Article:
Hotel del Luna

Hotel del Luna

Netflix Series
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Korean fantasy drama Hotel del Luna follows manager Jang Man Wol, who was cursed for a sin a thousand years ago. To escape her fate she must find somebody who has committed a worse sin...

The national sense of a swoon worthy romance is variable. What may be sweet or endearing to one nation can seem hackneyed to another.

Hotel del Luna, the hit South Korean show where a mysterious hotel soothes the souls of the dead, falls into a typically Korean banding of romance: sincere and upfront man infuriated by harsh yet secretly vulnerable woman.

What Is Hotel Del Luna About?

The Hotel del Luna (or ‘Guest House of the Moon’) is run by one Jang Man-wol (Lee Ji-eun, Persona).

She loves the finer things in life, having ‘failed to die’ for over 1,300 years due to an egregious past sin.

Although her hotel is respite for the dead and barely perceptible to humans, it still exists in the real world and thus she needs a live manager to pay property taxes, and deal with the bereaved.

Luckily for her (or is it?) a destitute nearly dead thief makes the mistake of stumbling into her hotel and snapping off a branch from her sacred tree.

She offers him a deal: die for his sin, or survive and promise his 10 year son, Koo Chan-sung (Yeo Jin-goo) to her.

21 years later Chan-sung, having grown into an honest and educated man, is summoned to her to fulfil the duties to which he has been bound.

All of which fails to endear you to Ms Jang. Over the course of a 16 episode run there is plenty of room to bolster relationships and develop personalities, but it is hard to sink time into such an inauspicious start.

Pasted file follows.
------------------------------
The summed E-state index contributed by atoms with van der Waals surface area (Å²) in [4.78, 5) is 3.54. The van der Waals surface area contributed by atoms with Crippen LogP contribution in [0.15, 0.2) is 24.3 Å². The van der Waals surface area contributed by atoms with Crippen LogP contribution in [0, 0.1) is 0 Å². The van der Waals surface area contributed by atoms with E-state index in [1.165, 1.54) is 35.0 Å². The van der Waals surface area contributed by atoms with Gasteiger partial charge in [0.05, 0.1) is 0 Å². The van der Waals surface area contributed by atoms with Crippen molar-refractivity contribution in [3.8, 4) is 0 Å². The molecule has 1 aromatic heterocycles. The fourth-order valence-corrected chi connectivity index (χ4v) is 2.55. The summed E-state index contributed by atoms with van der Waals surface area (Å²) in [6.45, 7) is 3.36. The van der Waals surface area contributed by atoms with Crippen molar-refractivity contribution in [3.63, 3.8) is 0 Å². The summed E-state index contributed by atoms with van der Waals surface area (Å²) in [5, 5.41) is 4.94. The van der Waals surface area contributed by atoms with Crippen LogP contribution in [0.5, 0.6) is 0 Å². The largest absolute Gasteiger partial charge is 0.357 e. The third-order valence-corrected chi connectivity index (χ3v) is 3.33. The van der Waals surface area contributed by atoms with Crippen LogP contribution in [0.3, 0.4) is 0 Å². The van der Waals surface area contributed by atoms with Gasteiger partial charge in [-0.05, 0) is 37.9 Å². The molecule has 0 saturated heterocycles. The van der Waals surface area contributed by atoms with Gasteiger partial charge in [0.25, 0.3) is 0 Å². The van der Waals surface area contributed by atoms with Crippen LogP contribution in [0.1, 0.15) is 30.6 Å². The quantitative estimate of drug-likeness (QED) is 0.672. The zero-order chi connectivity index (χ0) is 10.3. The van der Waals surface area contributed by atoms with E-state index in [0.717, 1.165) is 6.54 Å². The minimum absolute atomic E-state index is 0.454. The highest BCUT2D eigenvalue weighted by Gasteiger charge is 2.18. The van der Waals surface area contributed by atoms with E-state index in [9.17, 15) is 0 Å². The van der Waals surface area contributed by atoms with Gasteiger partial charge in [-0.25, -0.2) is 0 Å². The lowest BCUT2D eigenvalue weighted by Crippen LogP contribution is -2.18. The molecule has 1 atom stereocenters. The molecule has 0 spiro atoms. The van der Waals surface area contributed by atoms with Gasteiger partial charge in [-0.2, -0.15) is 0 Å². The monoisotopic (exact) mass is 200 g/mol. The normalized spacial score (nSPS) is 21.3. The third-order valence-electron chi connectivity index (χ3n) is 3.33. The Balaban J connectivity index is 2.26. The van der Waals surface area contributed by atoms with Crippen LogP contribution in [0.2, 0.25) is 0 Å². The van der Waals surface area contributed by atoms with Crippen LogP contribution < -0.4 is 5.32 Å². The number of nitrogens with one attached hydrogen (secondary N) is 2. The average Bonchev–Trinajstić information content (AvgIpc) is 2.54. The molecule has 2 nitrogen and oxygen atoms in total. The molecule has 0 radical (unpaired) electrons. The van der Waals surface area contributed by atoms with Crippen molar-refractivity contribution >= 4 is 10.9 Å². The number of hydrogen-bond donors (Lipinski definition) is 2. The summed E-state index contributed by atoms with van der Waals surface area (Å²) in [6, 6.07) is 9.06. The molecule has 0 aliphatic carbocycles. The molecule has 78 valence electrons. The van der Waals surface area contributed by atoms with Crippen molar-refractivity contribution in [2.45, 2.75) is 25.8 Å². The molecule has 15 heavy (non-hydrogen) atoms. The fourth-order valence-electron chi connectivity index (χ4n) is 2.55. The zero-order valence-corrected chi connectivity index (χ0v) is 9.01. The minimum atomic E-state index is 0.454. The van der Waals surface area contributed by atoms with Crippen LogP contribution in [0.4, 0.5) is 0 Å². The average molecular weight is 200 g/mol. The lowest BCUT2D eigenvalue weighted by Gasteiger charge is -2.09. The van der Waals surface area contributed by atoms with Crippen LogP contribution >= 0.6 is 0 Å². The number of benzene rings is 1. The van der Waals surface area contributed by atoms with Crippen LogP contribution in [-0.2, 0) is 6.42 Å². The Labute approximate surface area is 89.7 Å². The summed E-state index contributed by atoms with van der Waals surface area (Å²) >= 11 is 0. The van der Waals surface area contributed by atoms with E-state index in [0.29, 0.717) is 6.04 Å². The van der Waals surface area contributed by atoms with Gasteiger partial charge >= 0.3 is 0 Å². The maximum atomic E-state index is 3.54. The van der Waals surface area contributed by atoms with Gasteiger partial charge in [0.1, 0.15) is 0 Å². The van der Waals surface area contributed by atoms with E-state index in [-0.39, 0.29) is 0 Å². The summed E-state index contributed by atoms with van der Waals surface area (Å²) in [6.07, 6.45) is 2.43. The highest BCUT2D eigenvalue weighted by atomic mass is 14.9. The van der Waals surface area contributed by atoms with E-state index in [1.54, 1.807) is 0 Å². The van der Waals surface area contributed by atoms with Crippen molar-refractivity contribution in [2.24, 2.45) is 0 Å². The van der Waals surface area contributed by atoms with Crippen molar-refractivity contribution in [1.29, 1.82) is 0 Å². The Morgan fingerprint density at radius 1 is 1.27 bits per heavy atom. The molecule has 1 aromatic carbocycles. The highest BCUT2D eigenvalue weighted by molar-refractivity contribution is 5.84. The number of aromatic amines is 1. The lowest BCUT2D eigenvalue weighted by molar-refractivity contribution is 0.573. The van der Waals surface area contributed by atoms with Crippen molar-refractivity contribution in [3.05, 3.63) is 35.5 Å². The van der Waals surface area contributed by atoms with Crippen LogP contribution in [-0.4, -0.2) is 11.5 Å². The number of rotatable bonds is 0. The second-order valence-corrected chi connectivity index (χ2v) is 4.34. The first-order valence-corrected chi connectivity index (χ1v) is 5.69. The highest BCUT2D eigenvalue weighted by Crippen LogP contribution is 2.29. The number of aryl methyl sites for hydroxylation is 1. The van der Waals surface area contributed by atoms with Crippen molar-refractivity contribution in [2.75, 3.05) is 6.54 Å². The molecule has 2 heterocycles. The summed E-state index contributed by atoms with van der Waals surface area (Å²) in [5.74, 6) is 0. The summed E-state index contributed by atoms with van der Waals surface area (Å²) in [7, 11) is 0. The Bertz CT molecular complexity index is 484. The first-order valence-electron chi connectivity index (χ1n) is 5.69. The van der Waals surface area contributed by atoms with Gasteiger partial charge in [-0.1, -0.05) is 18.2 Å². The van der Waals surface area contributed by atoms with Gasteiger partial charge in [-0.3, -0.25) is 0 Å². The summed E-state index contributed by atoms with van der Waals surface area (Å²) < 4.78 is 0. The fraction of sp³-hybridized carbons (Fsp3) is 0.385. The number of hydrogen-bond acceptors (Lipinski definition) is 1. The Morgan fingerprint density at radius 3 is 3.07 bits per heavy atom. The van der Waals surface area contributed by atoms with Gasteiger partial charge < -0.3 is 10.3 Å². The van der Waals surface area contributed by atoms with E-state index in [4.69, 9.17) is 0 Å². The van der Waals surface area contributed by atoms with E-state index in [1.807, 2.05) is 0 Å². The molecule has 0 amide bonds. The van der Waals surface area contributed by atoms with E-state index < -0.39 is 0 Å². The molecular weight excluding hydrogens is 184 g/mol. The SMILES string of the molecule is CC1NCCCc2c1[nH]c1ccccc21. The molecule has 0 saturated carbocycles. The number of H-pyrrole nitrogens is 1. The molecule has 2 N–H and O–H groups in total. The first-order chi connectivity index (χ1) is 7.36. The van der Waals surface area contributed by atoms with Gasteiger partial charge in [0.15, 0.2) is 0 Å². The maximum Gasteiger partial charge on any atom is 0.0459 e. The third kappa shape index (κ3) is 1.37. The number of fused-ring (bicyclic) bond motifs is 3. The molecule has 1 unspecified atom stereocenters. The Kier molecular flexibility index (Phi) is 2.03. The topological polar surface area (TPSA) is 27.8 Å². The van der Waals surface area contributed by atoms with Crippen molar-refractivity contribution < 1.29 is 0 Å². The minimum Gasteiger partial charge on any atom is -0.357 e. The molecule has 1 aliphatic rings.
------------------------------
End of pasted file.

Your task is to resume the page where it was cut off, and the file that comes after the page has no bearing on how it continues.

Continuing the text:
Hotel del Luna quickly uses all the tricks in the book to make you pre-swoon.

Ji-eun – a very successful K-pop star under the stage name ‘IU’ – is framed with slo-mo, soft focus, and lingering tracking shots.

The exasperated Chang-sung is forever going against his better judgement and giving her the benefit of the doubt, always within close-up as his expressions ripple across his face.

Hotel del Luna Official Trailer

Is Hotel del Luna Worth Watching?

The concept of episodically covering the spectre of a death is a great mine for drama (see Sell Your Haunted House, Tomorrow, or Missing (The Other Side)).

Yet by the time we get to such a plot proper in episode 3 – the point at which any show needs to have set the standard for what is to come – Hotel del Luna badly missteps its tone.

When a rich bully schoolgirl recklessly pushes a poor classmate over a bridge, killing her, Ms Jang offers no comfort to the deceased.

Her main goal is to extort money from the rich girl’s parents to fund her extravagant lifestyle.

Constant references to the dead girl as a ‘parasite’ without challenge also fail to resolve the plot with any emotional power beyond Chang-sung’s disgust. There is no soothing of the dead, only profit.

Of course as the show goes on our leads rub off on each other: Ms Jang rediscovers her compassion; her ancient backstory works in the layers; Chang-sung gets to know the fun supporting cast of ghostly hotel employees; and the series flirts effectively with its horrific spectres. Hotel del Luna was a massive hit in Korea not for nothing.

For western or streaming audiences though the dangled promise of future heart warming content may not be enough to sustain you through the chilly opening 3 hours.

If you have already made your reservation with K-dramas then you will likely have a pleasant stay. The casual viewer may simply check out early.

Words by Mike Record


  • Ghost Of The Week Format
  • Fun Supporting Cast
  • Snappy Humour


  • Poor Start Tonally
  • Ms Jang's Character Is Too Unlikeable To Begin With
  • Not Enough Time Spent On The Ghosts


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